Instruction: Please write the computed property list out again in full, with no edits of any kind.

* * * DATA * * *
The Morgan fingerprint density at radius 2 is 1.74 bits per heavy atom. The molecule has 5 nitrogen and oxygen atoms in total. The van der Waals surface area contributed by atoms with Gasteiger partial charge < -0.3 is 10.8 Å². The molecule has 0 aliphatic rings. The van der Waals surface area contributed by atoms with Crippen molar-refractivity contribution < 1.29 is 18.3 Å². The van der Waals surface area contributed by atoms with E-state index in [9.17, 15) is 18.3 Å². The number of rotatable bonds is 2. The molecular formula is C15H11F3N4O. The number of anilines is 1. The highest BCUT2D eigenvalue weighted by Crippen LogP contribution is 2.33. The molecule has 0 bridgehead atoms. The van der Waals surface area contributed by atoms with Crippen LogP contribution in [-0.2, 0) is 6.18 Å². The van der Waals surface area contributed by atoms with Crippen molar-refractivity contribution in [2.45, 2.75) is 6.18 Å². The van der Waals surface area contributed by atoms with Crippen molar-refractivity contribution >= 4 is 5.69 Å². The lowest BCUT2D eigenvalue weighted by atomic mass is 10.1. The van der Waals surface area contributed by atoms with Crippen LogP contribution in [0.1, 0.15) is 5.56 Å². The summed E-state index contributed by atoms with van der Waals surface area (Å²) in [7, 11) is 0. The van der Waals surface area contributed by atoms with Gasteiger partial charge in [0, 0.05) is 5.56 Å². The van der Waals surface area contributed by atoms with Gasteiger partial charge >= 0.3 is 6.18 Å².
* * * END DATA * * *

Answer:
The Morgan fingerprint density at radius 2 is 1.74 bits per heavy atom. The molecule has 5 nitrogen and oxygen atoms in total. The van der Waals surface area contributed by atoms with Gasteiger partial charge < -0.3 is 10.8 Å². The molecule has 0 aliphatic rings. The van der Waals surface area contributed by atoms with Crippen molar-refractivity contribution < 1.29 is 18.3 Å². The van der Waals surface area contributed by atoms with E-state index in [9.17, 15) is 18.3 Å². The number of rotatable bonds is 2. The molecular formula is C15H11F3N4O. The number of anilines is 1. The highest BCUT2D eigenvalue weighted by Crippen LogP contribution is 2.33. The molecule has 0 bridgehead atoms. The van der Waals surface area contributed by atoms with Crippen LogP contribution in [-0.2, 0) is 6.18 Å². The van der Waals surface area contributed by atoms with Crippen molar-refractivity contribution in [2.45, 2.75) is 6.18 Å². The van der Waals surface area contributed by atoms with Crippen molar-refractivity contribution >= 4 is 5.69 Å². The lowest BCUT2D eigenvalue weighted by atomic mass is 10.1. The van der Waals surface area contributed by atoms with Crippen LogP contribution in [0.1, 0.15) is 5.56 Å². The summed E-state index contributed by atoms with van der Waals surface area (Å²) in [7, 11) is 0. The van der Waals surface area contributed by atoms with Gasteiger partial charge in [0, 0.05) is 5.56 Å². The van der Waals surface area contributed by atoms with Gasteiger partial charge >= 0.3 is 6.18 Å².